“I love it, man,” said little dog owner Matt Andrews, 45. “My number one problem with my small dog in the winter is she doesn’t have enough places to pee. Like we’ll walk miles and miles and she won’t have anything to sniff or inspire her to lift her weird little shaved leg. But she loves this new lane.”
“I remember in our pre-shift meeting we were told to prioritize seniors,” recalled Saffron. “I thought it was strange, but I’m not one to argue with authority. So I took my phials out of the freezer and scoured the hospital for 18-year-olds.”
“Unfortunately in today’s hypercompetitive girlboss world, if you’re not on top? You’re a flop,” explains Columbia College’s professor of Flopology Truman Andrew Truman, 43. “And from what I’ve been told, Ms. Walters-Pervas polls in the bottom 5th percentile for recognizability even among women in her age cohort, the highly competitive 0–3 bracket.”
Across the city, many Chicagoans woke up not to the beeping and mechanical crunches of their usual trash trucks, but instead the cacophonous sound of hundreds of animals pulling sleds piled with garbage like that one part in How the Grinch Stole Christmas! (1966).
Palma, sent home from the hospital with a playlist called “Sad Songs To Contemplate Your Dying Plants To” and a small bag of cough drops, has been struggling to adjust to life with his new symptoms.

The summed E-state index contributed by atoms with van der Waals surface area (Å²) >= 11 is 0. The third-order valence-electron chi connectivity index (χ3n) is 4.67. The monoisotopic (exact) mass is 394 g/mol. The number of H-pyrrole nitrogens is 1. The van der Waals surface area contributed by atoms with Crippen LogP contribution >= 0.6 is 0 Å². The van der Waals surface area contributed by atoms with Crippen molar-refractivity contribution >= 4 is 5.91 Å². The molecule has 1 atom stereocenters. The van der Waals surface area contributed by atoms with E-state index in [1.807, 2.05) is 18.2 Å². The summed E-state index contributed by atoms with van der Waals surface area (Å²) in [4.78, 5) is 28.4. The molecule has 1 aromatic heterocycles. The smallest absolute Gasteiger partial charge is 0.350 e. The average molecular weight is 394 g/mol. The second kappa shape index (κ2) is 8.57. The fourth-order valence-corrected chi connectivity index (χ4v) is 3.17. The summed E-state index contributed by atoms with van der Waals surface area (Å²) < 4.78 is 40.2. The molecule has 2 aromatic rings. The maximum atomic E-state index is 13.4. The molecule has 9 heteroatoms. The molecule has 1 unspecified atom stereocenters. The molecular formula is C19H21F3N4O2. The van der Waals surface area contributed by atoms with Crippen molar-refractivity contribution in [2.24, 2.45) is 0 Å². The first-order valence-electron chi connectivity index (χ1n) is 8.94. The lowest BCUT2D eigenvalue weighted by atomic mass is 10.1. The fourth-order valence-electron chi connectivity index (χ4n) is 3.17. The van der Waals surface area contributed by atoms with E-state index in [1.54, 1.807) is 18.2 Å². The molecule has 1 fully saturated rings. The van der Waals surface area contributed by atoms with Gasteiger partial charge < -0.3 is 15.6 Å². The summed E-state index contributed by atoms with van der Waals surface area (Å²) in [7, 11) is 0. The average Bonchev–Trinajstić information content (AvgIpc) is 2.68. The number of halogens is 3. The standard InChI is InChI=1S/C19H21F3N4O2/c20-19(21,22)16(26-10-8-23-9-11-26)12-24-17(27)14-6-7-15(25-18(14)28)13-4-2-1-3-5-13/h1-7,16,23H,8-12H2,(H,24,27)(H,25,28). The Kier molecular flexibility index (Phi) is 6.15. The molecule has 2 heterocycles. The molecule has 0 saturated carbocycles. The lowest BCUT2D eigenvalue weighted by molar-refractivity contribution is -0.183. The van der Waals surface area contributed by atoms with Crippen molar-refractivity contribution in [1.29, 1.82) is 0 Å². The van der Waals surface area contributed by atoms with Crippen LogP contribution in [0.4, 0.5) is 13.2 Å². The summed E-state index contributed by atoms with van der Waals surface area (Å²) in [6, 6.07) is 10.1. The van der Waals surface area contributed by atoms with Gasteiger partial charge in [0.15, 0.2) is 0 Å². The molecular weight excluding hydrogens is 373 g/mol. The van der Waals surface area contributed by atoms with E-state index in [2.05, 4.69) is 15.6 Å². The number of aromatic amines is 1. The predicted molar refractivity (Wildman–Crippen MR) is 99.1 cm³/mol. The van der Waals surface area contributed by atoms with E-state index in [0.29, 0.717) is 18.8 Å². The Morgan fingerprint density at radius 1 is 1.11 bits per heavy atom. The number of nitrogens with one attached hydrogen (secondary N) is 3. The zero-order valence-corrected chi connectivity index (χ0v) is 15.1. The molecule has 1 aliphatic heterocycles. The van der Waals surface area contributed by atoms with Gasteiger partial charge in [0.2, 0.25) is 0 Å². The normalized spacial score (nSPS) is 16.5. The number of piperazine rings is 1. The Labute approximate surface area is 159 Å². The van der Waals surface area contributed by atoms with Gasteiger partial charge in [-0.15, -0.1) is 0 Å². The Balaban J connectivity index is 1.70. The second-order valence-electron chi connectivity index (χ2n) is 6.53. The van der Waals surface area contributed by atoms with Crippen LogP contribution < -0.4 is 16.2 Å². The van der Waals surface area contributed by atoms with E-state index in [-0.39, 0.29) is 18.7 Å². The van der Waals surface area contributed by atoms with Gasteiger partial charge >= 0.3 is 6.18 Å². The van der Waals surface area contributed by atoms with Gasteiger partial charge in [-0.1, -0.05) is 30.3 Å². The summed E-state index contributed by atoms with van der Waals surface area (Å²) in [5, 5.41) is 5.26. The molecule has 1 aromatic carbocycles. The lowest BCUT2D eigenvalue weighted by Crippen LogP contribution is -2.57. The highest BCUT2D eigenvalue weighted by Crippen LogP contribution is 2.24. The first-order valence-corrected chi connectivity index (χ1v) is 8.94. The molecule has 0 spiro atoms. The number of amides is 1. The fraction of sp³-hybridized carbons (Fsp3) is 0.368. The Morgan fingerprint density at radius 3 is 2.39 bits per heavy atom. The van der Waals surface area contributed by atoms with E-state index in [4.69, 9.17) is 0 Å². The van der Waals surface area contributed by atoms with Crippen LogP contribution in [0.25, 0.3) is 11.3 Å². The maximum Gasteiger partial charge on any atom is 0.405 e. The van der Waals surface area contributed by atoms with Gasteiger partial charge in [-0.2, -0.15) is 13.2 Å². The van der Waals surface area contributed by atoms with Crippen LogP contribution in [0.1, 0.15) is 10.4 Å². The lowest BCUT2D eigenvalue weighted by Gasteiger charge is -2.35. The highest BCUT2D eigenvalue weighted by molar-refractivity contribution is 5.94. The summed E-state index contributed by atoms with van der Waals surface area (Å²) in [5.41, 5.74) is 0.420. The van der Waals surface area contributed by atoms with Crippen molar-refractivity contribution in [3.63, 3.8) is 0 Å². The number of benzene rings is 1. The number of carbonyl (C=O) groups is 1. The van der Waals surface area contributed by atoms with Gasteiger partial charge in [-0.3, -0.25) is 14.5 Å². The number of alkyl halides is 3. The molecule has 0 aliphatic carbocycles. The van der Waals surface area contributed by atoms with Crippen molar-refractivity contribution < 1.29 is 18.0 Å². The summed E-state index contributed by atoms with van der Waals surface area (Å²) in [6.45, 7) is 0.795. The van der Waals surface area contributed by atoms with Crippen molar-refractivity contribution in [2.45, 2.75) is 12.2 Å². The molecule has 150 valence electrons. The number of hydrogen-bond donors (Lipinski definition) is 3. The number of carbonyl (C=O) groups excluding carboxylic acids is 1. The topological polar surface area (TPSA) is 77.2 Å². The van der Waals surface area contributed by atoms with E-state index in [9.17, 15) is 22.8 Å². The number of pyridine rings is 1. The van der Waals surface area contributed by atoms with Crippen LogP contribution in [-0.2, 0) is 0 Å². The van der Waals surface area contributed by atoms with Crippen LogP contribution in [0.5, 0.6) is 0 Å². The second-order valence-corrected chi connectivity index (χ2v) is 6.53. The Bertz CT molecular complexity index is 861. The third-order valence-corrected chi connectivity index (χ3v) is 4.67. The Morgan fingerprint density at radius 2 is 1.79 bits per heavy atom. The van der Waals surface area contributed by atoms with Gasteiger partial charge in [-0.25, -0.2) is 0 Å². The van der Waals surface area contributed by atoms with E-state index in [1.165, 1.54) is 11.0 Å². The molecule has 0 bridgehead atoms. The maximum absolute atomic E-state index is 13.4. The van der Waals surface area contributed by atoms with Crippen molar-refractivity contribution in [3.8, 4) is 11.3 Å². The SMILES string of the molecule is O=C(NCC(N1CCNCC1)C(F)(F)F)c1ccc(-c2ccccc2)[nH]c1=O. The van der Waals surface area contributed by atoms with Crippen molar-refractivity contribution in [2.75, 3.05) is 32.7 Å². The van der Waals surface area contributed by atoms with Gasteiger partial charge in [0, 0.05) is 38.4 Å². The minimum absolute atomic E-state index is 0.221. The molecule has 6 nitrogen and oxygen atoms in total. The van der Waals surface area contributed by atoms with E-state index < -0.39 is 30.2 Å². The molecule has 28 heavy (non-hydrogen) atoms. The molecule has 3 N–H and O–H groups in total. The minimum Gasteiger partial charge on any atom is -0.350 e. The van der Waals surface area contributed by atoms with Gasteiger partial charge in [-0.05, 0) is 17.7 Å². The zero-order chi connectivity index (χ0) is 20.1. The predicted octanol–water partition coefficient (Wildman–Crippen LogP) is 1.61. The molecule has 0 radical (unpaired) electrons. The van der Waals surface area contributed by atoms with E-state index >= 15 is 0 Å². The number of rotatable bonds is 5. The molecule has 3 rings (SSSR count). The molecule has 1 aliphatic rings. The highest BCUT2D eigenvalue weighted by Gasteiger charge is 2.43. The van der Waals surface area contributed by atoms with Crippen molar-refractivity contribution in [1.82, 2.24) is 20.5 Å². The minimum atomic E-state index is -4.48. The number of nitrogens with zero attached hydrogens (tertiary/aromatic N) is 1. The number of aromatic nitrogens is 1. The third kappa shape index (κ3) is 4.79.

Snow plows — the nice city ones, not the rusty independent contractors that look like cars from Mad Max — have been keeping the affluent block around Mayor Lightfoot’s residence virtually snow free since Tuesday, taking the large volumes of snow to nearby streets like Sawyer Ave and Bernard St and placing them, somewhat gently, on cars, fire hydrants, and children.
Appearing less a humble civic utility vessel than a rime-encrusted juggernaut to the planet’s coldest reaches, this pure symbol of the resilience of the human spirit repeatedly leaped atop the thin sheet of ice covering the river and churned it beneath its tiny but powerful turbine engine.
The new project, dubbed “The Ice District” is only the first of many new projects to take advantage of all this new “land” created by the winter.
“The average Chicagoan will maintain a thick layer of 2-3 light jackets throughout the winter.” said Chigaciologist Mollie Parker, 45, from the Lake Michigan Institute of Midwestern Pathologies. “They will then begin to shed them starting in March until late May, at which point their skin will have slowly relearned how to absorb sunlight.”
The center will open with a fresh supply of Roeser’s paczki, although Ezike did not rule out the possibility of administering the Dinkel’s and Andy’s Deli varieties, once supplies become available.